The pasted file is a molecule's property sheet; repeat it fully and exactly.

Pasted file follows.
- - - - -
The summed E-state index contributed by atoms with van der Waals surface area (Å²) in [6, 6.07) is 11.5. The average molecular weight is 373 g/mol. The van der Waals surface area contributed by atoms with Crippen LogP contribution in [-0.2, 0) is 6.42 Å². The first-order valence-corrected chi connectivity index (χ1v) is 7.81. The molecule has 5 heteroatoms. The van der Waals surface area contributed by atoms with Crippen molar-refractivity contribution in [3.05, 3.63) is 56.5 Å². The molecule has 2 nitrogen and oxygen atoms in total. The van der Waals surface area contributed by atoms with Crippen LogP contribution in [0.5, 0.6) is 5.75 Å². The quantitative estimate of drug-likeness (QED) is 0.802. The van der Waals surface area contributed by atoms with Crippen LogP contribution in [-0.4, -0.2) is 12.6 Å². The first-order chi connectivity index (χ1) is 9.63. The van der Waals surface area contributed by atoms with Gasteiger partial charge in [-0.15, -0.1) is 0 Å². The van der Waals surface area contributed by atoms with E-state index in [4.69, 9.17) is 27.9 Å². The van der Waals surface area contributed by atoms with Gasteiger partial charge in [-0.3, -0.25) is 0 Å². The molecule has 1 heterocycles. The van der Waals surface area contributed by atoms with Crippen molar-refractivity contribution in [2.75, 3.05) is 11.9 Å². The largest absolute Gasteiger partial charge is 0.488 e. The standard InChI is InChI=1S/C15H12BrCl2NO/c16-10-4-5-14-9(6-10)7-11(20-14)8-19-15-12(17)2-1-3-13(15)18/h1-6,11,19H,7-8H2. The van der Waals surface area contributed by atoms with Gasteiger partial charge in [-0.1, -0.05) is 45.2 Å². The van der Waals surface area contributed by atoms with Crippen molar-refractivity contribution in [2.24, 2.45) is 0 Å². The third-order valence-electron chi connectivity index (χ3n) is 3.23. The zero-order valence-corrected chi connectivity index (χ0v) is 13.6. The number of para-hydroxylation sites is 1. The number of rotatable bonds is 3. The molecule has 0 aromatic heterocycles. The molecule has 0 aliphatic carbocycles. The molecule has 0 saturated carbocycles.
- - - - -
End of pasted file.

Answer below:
The summed E-state index contributed by atoms with van der Waals surface area (Å²) in [6, 6.07) is 11.5. The average molecular weight is 373 g/mol. The van der Waals surface area contributed by atoms with Crippen LogP contribution in [-0.2, 0) is 6.42 Å². The first-order valence-corrected chi connectivity index (χ1v) is 7.81. The molecule has 5 heteroatoms. The van der Waals surface area contributed by atoms with Crippen molar-refractivity contribution in [3.05, 3.63) is 56.5 Å². The molecule has 2 nitrogen and oxygen atoms in total. The van der Waals surface area contributed by atoms with Crippen LogP contribution in [0.5, 0.6) is 5.75 Å². The quantitative estimate of drug-likeness (QED) is 0.802. The van der Waals surface area contributed by atoms with Crippen LogP contribution in [-0.4, -0.2) is 12.6 Å². The first-order chi connectivity index (χ1) is 9.63. The van der Waals surface area contributed by atoms with Gasteiger partial charge in [-0.15, -0.1) is 0 Å². The van der Waals surface area contributed by atoms with E-state index in [4.69, 9.17) is 27.9 Å². The van der Waals surface area contributed by atoms with Gasteiger partial charge in [-0.3, -0.25) is 0 Å². The molecule has 1 heterocycles. The van der Waals surface area contributed by atoms with Crippen molar-refractivity contribution in [2.75, 3.05) is 11.9 Å². The largest absolute Gasteiger partial charge is 0.488 e. The standard InChI is InChI=1S/C15H12BrCl2NO/c16-10-4-5-14-9(6-10)7-11(20-14)8-19-15-12(17)2-1-3-13(15)18/h1-6,11,19H,7-8H2. The van der Waals surface area contributed by atoms with Gasteiger partial charge in [-0.1, -0.05) is 45.2 Å². The van der Waals surface area contributed by atoms with Crippen molar-refractivity contribution in [2.24, 2.45) is 0 Å². The third-order valence-electron chi connectivity index (χ3n) is 3.23. The zero-order valence-corrected chi connectivity index (χ0v) is 13.6. The number of para-hydroxylation sites is 1. The number of rotatable bonds is 3. The molecule has 0 aromatic heterocycles. The molecule has 0 aliphatic carbocycles. The molecule has 0 saturated carbocycles.